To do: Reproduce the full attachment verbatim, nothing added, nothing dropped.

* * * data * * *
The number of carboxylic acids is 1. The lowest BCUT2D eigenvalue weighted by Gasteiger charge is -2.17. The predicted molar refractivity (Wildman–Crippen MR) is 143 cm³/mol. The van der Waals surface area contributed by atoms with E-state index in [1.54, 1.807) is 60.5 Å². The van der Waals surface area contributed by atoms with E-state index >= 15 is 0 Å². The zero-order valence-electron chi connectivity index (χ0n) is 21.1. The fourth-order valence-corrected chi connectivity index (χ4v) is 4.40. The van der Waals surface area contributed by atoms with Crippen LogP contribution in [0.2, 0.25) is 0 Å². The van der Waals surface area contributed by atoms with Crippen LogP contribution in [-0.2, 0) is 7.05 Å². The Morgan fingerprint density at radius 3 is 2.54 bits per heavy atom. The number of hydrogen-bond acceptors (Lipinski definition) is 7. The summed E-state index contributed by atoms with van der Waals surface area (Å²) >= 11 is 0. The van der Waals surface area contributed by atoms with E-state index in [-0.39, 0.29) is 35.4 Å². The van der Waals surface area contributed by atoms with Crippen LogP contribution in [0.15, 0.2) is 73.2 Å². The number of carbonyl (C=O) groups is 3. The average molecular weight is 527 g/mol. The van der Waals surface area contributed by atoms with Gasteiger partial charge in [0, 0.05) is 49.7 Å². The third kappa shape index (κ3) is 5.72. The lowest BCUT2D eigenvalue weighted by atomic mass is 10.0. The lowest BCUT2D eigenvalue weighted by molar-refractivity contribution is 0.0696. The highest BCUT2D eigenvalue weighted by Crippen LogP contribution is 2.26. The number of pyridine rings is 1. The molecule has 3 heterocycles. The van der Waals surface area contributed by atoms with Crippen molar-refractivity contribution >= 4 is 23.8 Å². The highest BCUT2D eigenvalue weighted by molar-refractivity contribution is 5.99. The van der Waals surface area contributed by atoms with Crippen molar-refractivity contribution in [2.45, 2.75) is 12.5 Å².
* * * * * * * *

The number of carboxylic acids is 1. The lowest BCUT2D eigenvalue weighted by Gasteiger charge is -2.17. The predicted molar refractivity (Wildman–Crippen MR) is 143 cm³/mol. The van der Waals surface area contributed by atoms with E-state index in [1.54, 1.807) is 60.5 Å². The van der Waals surface area contributed by atoms with E-state index >= 15 is 0 Å². The zero-order valence-electron chi connectivity index (χ0n) is 21.1. The fourth-order valence-corrected chi connectivity index (χ4v) is 4.40. The van der Waals surface area contributed by atoms with Crippen LogP contribution in [0.2, 0.25) is 0 Å². The van der Waals surface area contributed by atoms with Crippen LogP contribution in [-0.2, 0) is 7.05 Å². The Morgan fingerprint density at radius 3 is 2.54 bits per heavy atom. The number of hydrogen-bond acceptors (Lipinski definition) is 7. The summed E-state index contributed by atoms with van der Waals surface area (Å²) >= 11 is 0. The van der Waals surface area contributed by atoms with E-state index in [-0.39, 0.29) is 35.4 Å². The van der Waals surface area contributed by atoms with Crippen LogP contribution in [0.15, 0.2) is 73.2 Å². The number of carbonyl (C=O) groups is 3. The average molecular weight is 527 g/mol. The van der Waals surface area contributed by atoms with Gasteiger partial charge in [0, 0.05) is 49.7 Å². The third kappa shape index (κ3) is 5.72. The lowest BCUT2D eigenvalue weighted by atomic mass is 10.0. The lowest BCUT2D eigenvalue weighted by molar-refractivity contribution is 0.0696. The highest BCUT2D eigenvalue weighted by Crippen LogP contribution is 2.26. The number of pyridine rings is 1. The molecule has 3 heterocycles. The van der Waals surface area contributed by atoms with Crippen molar-refractivity contribution >= 4 is 23.8 Å². The highest BCUT2D eigenvalue weighted by molar-refractivity contribution is 5.99. The van der Waals surface area contributed by atoms with Crippen molar-refractivity contribution in [2.45, 2.75) is 12.5 Å².